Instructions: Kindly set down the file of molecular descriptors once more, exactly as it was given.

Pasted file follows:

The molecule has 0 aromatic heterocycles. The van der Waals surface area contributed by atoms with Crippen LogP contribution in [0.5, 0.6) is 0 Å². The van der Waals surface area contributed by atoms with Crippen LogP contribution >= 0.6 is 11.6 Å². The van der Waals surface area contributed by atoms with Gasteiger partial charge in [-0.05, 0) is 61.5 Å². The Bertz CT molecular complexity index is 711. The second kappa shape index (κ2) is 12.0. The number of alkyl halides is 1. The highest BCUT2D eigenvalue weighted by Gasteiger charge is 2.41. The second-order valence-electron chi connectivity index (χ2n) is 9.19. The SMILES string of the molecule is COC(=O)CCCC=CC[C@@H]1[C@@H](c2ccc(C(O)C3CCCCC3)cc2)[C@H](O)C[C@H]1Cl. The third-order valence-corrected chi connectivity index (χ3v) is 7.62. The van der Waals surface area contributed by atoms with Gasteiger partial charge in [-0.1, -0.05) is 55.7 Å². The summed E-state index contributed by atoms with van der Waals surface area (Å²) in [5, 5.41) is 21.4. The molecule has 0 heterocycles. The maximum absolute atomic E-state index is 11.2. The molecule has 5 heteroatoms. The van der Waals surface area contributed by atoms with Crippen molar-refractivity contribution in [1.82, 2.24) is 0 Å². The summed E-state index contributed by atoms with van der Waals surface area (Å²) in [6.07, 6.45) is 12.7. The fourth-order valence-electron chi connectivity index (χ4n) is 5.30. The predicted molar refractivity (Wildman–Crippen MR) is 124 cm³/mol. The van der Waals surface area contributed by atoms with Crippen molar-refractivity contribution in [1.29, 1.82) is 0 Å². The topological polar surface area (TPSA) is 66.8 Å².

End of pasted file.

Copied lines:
The molecule has 0 aromatic heterocycles. The van der Waals surface area contributed by atoms with Crippen LogP contribution in [0.5, 0.6) is 0 Å². The van der Waals surface area contributed by atoms with Crippen LogP contribution >= 0.6 is 11.6 Å². The van der Waals surface area contributed by atoms with Gasteiger partial charge in [-0.05, 0) is 61.5 Å². The Bertz CT molecular complexity index is 711. The second kappa shape index (κ2) is 12.0. The number of alkyl halides is 1. The highest BCUT2D eigenvalue weighted by Gasteiger charge is 2.41. The second-order valence-electron chi connectivity index (χ2n) is 9.19. The SMILES string of the molecule is COC(=O)CCCC=CC[C@@H]1[C@@H](c2ccc(C(O)C3CCCCC3)cc2)[C@H](O)C[C@H]1Cl. The third-order valence-corrected chi connectivity index (χ3v) is 7.62. The van der Waals surface area contributed by atoms with Gasteiger partial charge in [-0.1, -0.05) is 55.7 Å². The summed E-state index contributed by atoms with van der Waals surface area (Å²) in [5, 5.41) is 21.4. The molecule has 0 heterocycles. The maximum absolute atomic E-state index is 11.2. The molecule has 5 heteroatoms. The van der Waals surface area contributed by atoms with Crippen molar-refractivity contribution in [1.82, 2.24) is 0 Å². The summed E-state index contributed by atoms with van der Waals surface area (Å²) in [6.07, 6.45) is 12.7. The fourth-order valence-electron chi connectivity index (χ4n) is 5.30. The predicted molar refractivity (Wildman–Crippen MR) is 124 cm³/mol. The van der Waals surface area contributed by atoms with Crippen molar-refractivity contribution in [1.29, 1.82) is 0 Å². The topological polar surface area (TPSA) is 66.8 Å².